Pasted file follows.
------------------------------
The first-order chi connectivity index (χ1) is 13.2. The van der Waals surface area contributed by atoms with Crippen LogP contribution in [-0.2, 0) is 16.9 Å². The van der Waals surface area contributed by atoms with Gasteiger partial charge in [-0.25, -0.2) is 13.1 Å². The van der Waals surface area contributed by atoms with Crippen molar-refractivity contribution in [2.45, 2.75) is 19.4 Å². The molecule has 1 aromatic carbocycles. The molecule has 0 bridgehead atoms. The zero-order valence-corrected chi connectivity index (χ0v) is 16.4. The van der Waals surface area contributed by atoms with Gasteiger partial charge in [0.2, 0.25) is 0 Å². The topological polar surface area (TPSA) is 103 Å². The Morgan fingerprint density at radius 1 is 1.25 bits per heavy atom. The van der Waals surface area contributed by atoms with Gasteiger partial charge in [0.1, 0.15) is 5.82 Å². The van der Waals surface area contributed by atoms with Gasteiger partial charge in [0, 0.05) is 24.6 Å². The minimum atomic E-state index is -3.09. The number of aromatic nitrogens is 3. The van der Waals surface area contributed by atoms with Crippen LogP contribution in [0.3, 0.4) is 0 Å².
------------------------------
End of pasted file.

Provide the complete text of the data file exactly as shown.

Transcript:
The first-order chi connectivity index (χ1) is 13.2. The van der Waals surface area contributed by atoms with Crippen LogP contribution in [-0.2, 0) is 16.9 Å². The van der Waals surface area contributed by atoms with Gasteiger partial charge in [-0.25, -0.2) is 13.1 Å². The van der Waals surface area contributed by atoms with Crippen molar-refractivity contribution in [2.45, 2.75) is 19.4 Å². The molecule has 1 aromatic carbocycles. The molecule has 0 bridgehead atoms. The zero-order valence-corrected chi connectivity index (χ0v) is 16.4. The van der Waals surface area contributed by atoms with Gasteiger partial charge in [0.2, 0.25) is 0 Å². The topological polar surface area (TPSA) is 103 Å². The Morgan fingerprint density at radius 1 is 1.25 bits per heavy atom. The van der Waals surface area contributed by atoms with Gasteiger partial charge in [0.1, 0.15) is 5.82 Å². The van der Waals surface area contributed by atoms with Gasteiger partial charge in [0, 0.05) is 24.6 Å². The minimum atomic E-state index is -3.09. The number of aromatic nitrogens is 3. The van der Waals surface area contributed by atoms with Crippen LogP contribution in [0.3, 0.4) is 0 Å².